2014: The Year of the Horse
As we enter 2014, the Chinese zodiac tells us that it is the year of the horse – from Jan. 31, 2014 to Feb, 18, 2015.
The ancient Chinese horse sign also indicates this year will be the year to offend “Taisui’, the god in charge of people’s fortune. Indeed, that is exactly how the year of the horse began at the legislative level with the passing of the agriculture appropriations bill, the repercussions of which are felt through ranches, farms, national parks, and tribal lands, where the oft ignored rest of the story plays out for unwanted horses and the horse industry as a whole.
It is necessary to recount a brief history before we examine the issue before us. For hundreds of thousands of years (6), man has processed horses into cheval to meet human and animal consumption demands. The business model of processing unwanted horses into an in-demand product sets a base price for the horse industry, similar to other livestock industries.
In 2007, the last domestic horse processing facility closed its doors. Reports of horse abandonment, neglect and increased export of slaughter horses began to pour in from across the U.S. So, Congress commissioned a study to examine the impact of the ending of domestic horse processing on overall horse welfare. The report, aptly named “Horse Welfare: Action Needed to Address Unintended Consequences from Cessation of Domestic Slaughter” resulted in the following conclusions pertinent to this article:
a) Exports of U.S. horses to Canada and Mexico increased substantially.
b) U.S. horses are now being transported further and are not protected by U.S. laws and regulations.
c) Horse sales and prices, along with the number of shippers so employed have declined, largely in the low to medium end of the horse market.
d)Horses in the low to medium range were most impacted due to the closure of slaughter domestically, ranging from 8-21 percent. The resulting dip in prices of all horses, also due in part to the economic recession was 4-5 percent.
e) Horse welfare also declined as state and local governments and animal welfare organizations reported a rise in investigations for horse neglect. Also reported were increased numbers of horses abandoned on private or state parks.
f)The report found that horse abandonment and neglect cases are up and appear to be straining state, local, tribal. And animal rescue resources.(2)
A United Horsemen study found that 81 percent of horses that became unwanted was due to owners who could no longer afford them. The UHC study also indicated the top four most appealing solutions of all respondents were:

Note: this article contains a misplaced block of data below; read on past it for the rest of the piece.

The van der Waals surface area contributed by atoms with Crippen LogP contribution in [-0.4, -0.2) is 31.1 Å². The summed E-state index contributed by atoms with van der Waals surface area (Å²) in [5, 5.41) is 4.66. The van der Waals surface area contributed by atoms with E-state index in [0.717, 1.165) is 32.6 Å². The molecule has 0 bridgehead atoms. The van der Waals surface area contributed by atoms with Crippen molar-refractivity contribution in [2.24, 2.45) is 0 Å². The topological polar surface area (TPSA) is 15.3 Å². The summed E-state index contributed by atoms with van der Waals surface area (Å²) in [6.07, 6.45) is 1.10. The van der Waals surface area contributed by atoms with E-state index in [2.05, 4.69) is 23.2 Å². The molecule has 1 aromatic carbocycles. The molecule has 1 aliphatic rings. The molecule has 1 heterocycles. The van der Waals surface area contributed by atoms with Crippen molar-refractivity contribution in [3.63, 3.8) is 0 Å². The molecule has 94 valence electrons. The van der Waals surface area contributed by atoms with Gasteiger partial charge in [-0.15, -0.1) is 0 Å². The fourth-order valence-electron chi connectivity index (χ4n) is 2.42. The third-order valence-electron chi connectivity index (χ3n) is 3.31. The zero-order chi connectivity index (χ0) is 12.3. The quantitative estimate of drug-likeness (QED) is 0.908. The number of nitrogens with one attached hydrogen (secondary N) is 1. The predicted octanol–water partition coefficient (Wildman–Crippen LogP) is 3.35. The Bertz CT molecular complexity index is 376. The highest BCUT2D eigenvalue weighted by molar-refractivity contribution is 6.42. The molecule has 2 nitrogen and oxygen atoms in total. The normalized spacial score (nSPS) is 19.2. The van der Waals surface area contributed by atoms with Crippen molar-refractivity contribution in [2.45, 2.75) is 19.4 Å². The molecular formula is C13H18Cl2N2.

(1)Educate owners to purchase and own responsibly.
(2)Increase ability of private rescue/retirement facilities to care for unwanted horses.
(3) Reopen U.S. processing plants
(4) Increase options and resources to euthanize unwanted horses(1)
A disturbing observation of all respondents in the UHC study found that abuse and neglect of horses has increased. The UHC study found that among those surveyed, 85% of rescue/adoption facilities agreed that abuse and neglect of horses have increased. Comments from across the nation supported this response:
“Left to starve, abandoned or shot by owners.”
“Turned out in the wild or other properties, even the freeways.”
“Tied to a stranger’s trailer.”
“Let loose to die in the woods.”
“Left to run wild or to die on the roadside.”
“Just turned loose to fend for themselves.”
“Starved to death.”
“Just left to die without food or water.”
Conclusion: The environmental, economical, ethical and humane solutions for U.S. unwanted horses can not be wholly served by educating owners to purchase and own responsibly as that has not been a sufficient solution in other comparable industries; Increasing the ability of private rescue/retirement facilities to care for unwanted horses is cost prohibitive and the funds do not exist for this endeavor; Increasing options and resources to euthanize unwanted horses begs environmental, ethical and economical concerns for the United States population’s safety; Reopening U.S. processing plants, funding inspections for horse processing plants and regulating this industry is the ethical, environmentally friendly, economical and humane solution for U.S unwanted horses and other equines.
A horse-or any food animal– is a terrible thing to waste, especially when doing so results in not only immense suffering, unnecessary economic hardship, but also environmental damage. With a world market hungry for cheval, it would seem that these horses are not unwanted at all.
This commentary was edited for length.
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